Sam Burgess appreciates the sharp contrast as he seeks the ultimate achievement in his favourite code of rugby.
Just over two years after he was cut from Stuart Lancaster's England rugby union team during the disastrous 2015 World Cup, the 28-year-old former Bradford forward will lead his country out in the 2017 Rugby League World Cup final at Brisbane's Suncorp Stadium after the injury to skipper Sean O'Loughlin.
Burgess captained England in O'Loughlin's absence in the 2016 Four Nations Series and will step in once more after the Wigan loose forward failed to recover from a quad tear in last Saturday's semi-final against Tonga.
Asked if he will end this World Cup tournament with fonder memories than the last, the dual-code international said: "You reckon?
"We got out of the group stages which does help. (I've fonder memories) of both the last two really. In 2013 we lost pretty tough in the semis, we've come one step further this time and I think we deserve to be here."
Burgess, 28, negotiated a release from his contract with Bath in order to return to South Sydney in November 2015, admitting his "heart wasn't in it", but he never dreamt the move would pay off so handsomely.
"To be honest, I didn't think about it at the time," he said moments after being confirmed as captain for Saturday's final against Australia. "It's two years ago. But now I'm here and we've got an unbelievable opportunity to do something pretty special. I think what we've already created is fantastic but we're still one job off doing what we came here to do."
Win or lose on Saturday, Burgess is proud of England's achievement in reaching their first World Cup final for 22 years and he is hoping that will inspire the next generation to follow in his footsteps.
"If you ask an eight-year-old kid if they would want to captain their country in a World Cup final, I guarantee every kid playing rugby league in England would say 'yes' and I'm no different," he said. "I used to love watching international rugby.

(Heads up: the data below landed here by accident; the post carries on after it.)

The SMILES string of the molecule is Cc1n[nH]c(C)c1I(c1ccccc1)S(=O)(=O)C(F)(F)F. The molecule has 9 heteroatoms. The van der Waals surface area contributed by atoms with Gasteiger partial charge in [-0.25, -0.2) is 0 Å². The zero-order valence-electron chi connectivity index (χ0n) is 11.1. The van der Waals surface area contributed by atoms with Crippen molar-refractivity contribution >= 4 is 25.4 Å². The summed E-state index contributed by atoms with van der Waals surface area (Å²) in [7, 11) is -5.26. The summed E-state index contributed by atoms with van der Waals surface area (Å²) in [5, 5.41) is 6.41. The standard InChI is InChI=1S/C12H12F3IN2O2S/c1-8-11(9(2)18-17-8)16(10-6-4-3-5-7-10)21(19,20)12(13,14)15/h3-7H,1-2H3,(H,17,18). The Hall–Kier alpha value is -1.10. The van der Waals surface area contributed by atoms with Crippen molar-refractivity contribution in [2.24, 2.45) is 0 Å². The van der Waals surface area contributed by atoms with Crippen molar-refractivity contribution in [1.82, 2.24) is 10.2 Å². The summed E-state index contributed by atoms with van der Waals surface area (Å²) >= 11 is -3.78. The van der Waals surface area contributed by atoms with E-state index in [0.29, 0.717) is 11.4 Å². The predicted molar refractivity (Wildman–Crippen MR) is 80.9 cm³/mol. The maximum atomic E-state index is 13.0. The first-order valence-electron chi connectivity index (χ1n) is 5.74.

"I hope our performances and the passion and spirit that we've carried through this tournament does inspire the next generation to want to do that and come out here and compete in Australia in the international competition."
Meanwhile, Burgess insists all the pressure is on Australia as they seek to close out a second year unbeaten under coach Mal Meninga.
"None of us want it to end," he said. "We've built a fantastic bond between us and the friendships will carry through from this. You see Josh Hodgson has flown back up to be with the team, he had no right to be here really, but he wants to be here and deserves to be here.
"Sean is out smiling with the team, he's not moping about. That's a sign of a good team. We've got all the ingredients there, training has been good, the standard has been high, we've just one more job to do.
"No one gives us a chance which is completely fine. It sits well with us. The pressure is not on us."
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